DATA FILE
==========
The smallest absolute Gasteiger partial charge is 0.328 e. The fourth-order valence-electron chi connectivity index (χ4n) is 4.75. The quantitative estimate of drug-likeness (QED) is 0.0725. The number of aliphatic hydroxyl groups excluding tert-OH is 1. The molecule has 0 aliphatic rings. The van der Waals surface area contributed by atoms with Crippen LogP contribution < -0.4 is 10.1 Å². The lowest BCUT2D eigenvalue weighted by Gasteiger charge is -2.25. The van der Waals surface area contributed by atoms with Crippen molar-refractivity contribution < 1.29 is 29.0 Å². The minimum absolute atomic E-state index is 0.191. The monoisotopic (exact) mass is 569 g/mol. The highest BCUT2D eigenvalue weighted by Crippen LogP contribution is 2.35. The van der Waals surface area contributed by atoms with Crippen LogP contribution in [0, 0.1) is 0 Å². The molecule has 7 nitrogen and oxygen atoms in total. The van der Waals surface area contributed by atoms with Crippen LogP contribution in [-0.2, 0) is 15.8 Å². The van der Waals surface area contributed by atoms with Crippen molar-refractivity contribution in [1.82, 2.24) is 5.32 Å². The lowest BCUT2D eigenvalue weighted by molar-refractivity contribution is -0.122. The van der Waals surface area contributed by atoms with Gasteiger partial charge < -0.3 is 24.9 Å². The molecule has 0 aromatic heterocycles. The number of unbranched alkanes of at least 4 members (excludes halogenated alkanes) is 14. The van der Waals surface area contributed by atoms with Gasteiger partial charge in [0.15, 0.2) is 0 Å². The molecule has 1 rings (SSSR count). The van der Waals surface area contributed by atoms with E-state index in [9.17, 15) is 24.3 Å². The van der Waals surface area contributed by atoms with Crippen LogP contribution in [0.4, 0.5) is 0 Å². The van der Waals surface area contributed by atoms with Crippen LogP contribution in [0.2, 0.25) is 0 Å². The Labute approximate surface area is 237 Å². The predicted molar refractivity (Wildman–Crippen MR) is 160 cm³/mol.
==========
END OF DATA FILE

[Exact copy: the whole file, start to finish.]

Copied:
The smallest absolute Gasteiger partial charge is 0.328 e. The fourth-order valence-electron chi connectivity index (χ4n) is 4.75. The quantitative estimate of drug-likeness (QED) is 0.0725. The number of aliphatic hydroxyl groups excluding tert-OH is 1. The molecule has 0 aliphatic rings. The van der Waals surface area contributed by atoms with Crippen LogP contribution < -0.4 is 10.1 Å². The lowest BCUT2D eigenvalue weighted by Gasteiger charge is -2.25. The van der Waals surface area contributed by atoms with Crippen molar-refractivity contribution < 1.29 is 29.0 Å². The minimum absolute atomic E-state index is 0.191. The monoisotopic (exact) mass is 569 g/mol. The highest BCUT2D eigenvalue weighted by Crippen LogP contribution is 2.35. The van der Waals surface area contributed by atoms with Crippen LogP contribution in [0, 0.1) is 0 Å². The molecule has 7 nitrogen and oxygen atoms in total. The van der Waals surface area contributed by atoms with Crippen LogP contribution in [-0.2, 0) is 15.8 Å². The van der Waals surface area contributed by atoms with Crippen molar-refractivity contribution in [1.82, 2.24) is 5.32 Å². The lowest BCUT2D eigenvalue weighted by molar-refractivity contribution is -0.122. The van der Waals surface area contributed by atoms with Gasteiger partial charge < -0.3 is 24.9 Å². The molecule has 0 aromatic heterocycles. The number of unbranched alkanes of at least 4 members (excludes halogenated alkanes) is 14. The van der Waals surface area contributed by atoms with Gasteiger partial charge in [0.15, 0.2) is 0 Å². The molecule has 1 rings (SSSR count). The van der Waals surface area contributed by atoms with E-state index in [9.17, 15) is 24.3 Å². The van der Waals surface area contributed by atoms with Crippen LogP contribution in [0.4, 0.5) is 0 Å². The van der Waals surface area contributed by atoms with Crippen LogP contribution in [0.2, 0.25) is 0 Å². The Labute approximate surface area is 237 Å². The predicted molar refractivity (Wildman–Crippen MR) is 160 cm³/mol.